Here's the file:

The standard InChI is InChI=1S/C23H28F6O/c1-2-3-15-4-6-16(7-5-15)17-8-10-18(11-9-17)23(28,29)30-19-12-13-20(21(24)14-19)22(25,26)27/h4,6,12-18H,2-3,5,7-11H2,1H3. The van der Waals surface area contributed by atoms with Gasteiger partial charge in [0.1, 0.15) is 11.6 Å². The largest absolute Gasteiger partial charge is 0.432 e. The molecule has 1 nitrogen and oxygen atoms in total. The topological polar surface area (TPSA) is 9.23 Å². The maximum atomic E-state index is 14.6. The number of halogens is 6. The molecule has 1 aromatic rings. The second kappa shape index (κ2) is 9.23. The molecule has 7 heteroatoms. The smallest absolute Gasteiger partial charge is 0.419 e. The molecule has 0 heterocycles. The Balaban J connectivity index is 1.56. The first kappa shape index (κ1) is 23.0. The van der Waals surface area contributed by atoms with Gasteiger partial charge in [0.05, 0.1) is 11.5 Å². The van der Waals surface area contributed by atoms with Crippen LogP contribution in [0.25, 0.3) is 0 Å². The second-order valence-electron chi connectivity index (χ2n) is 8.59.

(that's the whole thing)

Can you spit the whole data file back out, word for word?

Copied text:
The standard InChI is InChI=1S/C23H28F6O/c1-2-3-15-4-6-16(7-5-15)17-8-10-18(11-9-17)23(28,29)30-19-12-13-20(21(24)14-19)22(25,26)27/h4,6,12-18H,2-3,5,7-11H2,1H3. The van der Waals surface area contributed by atoms with Gasteiger partial charge in [0.1, 0.15) is 11.6 Å². The largest absolute Gasteiger partial charge is 0.432 e. The molecule has 1 nitrogen and oxygen atoms in total. The topological polar surface area (TPSA) is 9.23 Å². The maximum atomic E-state index is 14.6. The number of halogens is 6. The molecule has 1 aromatic rings. The second kappa shape index (κ2) is 9.23. The molecule has 7 heteroatoms. The smallest absolute Gasteiger partial charge is 0.419 e. The molecule has 0 heterocycles. The Balaban J connectivity index is 1.56. The first kappa shape index (κ1) is 23.0. The van der Waals surface area contributed by atoms with Gasteiger partial charge in [0.05, 0.1) is 11.5 Å². The van der Waals surface area contributed by atoms with Crippen LogP contribution in [0.25, 0.3) is 0 Å². The second-order valence-electron chi connectivity index (χ2n) is 8.59.